Comparison with Speaker Application
This measurement technique’s main goal is to identify the suspension part parameters in the final driver application. The results of the MSPM technique show a good accordance with the parameters measured in the final application (see Figure 6).
The results generated by MSPM are comparable with the results generated by the Large Signal Identification (LSI) according to Standard IEC 62458 based current monitoring at the loudspeaker terminals. Figure 6 shows minor differences in the results are caused by different excitation conditions, temperature, humidity, and viscoelasticity.
The electrical excitation of the suspension part generates a force at the voice coil position, whereas the pneumatical excitation of the MSPM generates forces distributed over the membrane area (see Figure 7). The influence of the measurement technique is negligible for transducers with rather stiff center parts and softer suspension regions on the diaphragm.
Suspension part measurements for microspeakers, headphones, tweeters, and microphones provide several benefits including:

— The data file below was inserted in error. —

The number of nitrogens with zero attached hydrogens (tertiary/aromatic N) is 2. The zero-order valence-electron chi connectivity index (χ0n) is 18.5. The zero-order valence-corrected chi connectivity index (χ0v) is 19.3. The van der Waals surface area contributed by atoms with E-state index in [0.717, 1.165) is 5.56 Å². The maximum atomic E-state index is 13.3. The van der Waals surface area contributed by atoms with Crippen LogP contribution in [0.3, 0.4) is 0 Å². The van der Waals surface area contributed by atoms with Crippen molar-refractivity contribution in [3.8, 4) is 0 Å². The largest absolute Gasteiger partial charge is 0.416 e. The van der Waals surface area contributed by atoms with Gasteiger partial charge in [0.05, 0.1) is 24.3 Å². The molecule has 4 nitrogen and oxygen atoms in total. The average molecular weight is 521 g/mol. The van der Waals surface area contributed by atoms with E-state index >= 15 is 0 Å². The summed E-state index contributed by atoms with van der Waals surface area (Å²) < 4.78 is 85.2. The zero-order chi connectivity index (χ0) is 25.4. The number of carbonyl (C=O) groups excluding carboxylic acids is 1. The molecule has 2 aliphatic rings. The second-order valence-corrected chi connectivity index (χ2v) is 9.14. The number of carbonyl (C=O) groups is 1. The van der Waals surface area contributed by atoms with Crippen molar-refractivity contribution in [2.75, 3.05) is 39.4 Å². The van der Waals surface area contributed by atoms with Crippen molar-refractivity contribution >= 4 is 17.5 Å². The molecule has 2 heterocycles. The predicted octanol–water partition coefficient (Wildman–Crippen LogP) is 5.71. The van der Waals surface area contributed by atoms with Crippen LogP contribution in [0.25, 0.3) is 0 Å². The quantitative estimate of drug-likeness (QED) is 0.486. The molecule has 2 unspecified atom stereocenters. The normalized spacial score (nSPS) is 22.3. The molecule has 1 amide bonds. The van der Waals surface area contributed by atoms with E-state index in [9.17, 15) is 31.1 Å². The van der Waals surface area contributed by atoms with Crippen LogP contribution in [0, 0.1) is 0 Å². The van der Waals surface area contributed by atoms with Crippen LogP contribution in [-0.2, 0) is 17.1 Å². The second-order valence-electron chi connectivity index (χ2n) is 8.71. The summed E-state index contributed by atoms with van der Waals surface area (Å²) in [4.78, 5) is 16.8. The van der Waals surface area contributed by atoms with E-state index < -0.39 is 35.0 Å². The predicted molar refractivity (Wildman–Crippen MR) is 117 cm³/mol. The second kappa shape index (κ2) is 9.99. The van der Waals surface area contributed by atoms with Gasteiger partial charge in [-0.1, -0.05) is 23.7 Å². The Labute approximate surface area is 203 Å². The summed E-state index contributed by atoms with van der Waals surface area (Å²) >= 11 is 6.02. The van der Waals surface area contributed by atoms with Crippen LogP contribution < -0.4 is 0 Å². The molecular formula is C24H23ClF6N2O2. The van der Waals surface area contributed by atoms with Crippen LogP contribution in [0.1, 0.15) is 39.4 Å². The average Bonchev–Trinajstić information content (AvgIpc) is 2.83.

• Enable the individual measurement of stiffness and damping for material and diaphragm producers.
• Enable faster development cycles by measurement of suspension parameters without the need of assembling the speaker. Suspension part measurements overcome the problems of traditional static measurements (viscoelastic creep).
• Complies with industry standard Large Signal Identification (LSI) method according to the IEC 62458 standard used for complete speakers
• Measure suspension parameters under real clamping conditions.
• Help identify asymmetrical suspension, which is the major source of substantial DC generation.
This article was originally published in Voice Coil, January 2016.